The “referee’s whistle that he blew with authority and the cards that he hated giving out” were among the gifts offered at the funeral of Shane Hourigan in St Mary’s church, Rathkeale this Wednesday.
The church was full to overflowing with mourners, many wearing the blue and white of Shane’s beloved St Mary’s Sean Finn’s club.
The GAA fraternity turned out in force to bid farewell to the 44-year-old father-of-one who died following a road accident on Monday morning. Among those attending were GAA president Liam O’Neill, Oliver Mann, chairman of the Limerick county board and other members of the county board and the Munster council.
Speaking at the funeral, Mr Mann said it was “the hardest, the saddest, the most tragic” day for him since he had become county chairman.
“I was proud to call Shane a friend. He was a friend of Limerick GAA, a friend to his colleagues in refereeing circles and the most important of all as a son, husband and father.”
He added that it was a “great source of pride” for everyone involved in Limerick GAA to see Shane’s progress as a referee where he represented Limerick at provincial and national level and was “rightly seen as one of the rising stars of the national referees panel”.
“Shane did his business on the pitch as he did it off it - with quiet efficiency and above all with respect for others. The words on his referees jersey, Give Respect Get Respect, were never more appropriately applied. He had the gift of being able to communicate with players, to explain his decisions in a courteous manner and to walk away on good terms when the final whistle was blown.”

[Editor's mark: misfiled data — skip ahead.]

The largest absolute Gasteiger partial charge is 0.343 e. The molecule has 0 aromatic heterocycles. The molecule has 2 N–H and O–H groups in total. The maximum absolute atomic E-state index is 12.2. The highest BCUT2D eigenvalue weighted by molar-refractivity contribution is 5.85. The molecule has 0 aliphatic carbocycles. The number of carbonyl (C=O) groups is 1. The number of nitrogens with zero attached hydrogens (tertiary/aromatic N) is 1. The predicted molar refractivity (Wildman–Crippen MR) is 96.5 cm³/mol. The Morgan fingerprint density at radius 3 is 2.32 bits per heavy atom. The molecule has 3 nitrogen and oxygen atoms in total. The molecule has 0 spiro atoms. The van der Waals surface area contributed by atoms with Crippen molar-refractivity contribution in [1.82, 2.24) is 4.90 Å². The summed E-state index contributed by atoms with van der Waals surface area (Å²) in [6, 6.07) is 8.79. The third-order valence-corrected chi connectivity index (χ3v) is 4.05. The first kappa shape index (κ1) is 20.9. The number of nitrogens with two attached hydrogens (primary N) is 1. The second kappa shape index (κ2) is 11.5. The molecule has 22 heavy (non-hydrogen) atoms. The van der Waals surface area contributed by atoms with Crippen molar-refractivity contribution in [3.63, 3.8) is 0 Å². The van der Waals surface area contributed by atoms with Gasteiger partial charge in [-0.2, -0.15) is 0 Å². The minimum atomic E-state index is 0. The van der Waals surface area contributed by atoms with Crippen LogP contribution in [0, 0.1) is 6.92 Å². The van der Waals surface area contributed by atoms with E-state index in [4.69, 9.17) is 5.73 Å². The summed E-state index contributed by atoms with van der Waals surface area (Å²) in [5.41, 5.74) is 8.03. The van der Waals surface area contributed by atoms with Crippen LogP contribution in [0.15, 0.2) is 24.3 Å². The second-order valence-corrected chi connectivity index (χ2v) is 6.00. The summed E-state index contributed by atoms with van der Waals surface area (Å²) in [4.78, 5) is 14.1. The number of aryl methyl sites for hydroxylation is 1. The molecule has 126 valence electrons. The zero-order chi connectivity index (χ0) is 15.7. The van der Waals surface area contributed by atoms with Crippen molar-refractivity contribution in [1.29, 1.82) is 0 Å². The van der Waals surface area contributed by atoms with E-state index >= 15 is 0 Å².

He thanked Shane for all he had done for Limerick GAA. “As one final whistle blows here on Earth, you can be sure he’s getting ready for the throw-in in heaven,” Mr Mann concluded.
In his homily Fr Willie Russell described the “stunned silence” that had descended on Rathkeale as the news of Shane’s tragic death emerged on Monday morning and he thanked the fire brigade, the gardai and the paramedics who had attended the scene of the accident at Reen’s Pike.
“To use the words Rest in Peace for Shane is almost a paradox, he had such a busy life,” said Fr Russell.
“Nationwide, his death is just another statistic but for Rathkeale, for West Limerick, Limerick city and county and even further afield, Shane’s memory will live on,” he added.
He recalled the celebration last Saturday night to mark “Rathkeale’s greatest year in GAA terms” which included St Mary’s Sean Finn’s winning the U21 county football championship. The guest of honour on the night was Kerry footballing legend Darragh O Sé but, as Fr Russell pointed out, “even Darragh O Sé must have felt a little bit uneasy with the rising tide of youngsters north of the kingdom.
“And as Shane sat proudly in the top right corner of the Rathkeale House Hotel...he must have been proud of those youngsters whom he moulded and shaped as children and were ready to replace the Darragh O Sés of tomorrow,” said Fr Russell.
Speaking on behalf of the family, Shane’s first cousin William Cusack, paid tribute to his local club, the GAA and all who came to support the family in the days following his death. To a round of applause, he concluded: “The man inside in the box, that box wouldn’t hold his heart, it was so big”
Following funeral mass, Shane was buried in Rathkeale cemetery beside his late father Jack. He is survived by his wife Marie, son Shane, mother Helen, brothers Dan, Billy and Dermot, sisters Karen and Elaine, Mark, Meghan, Shona, Mikayla and extended family.
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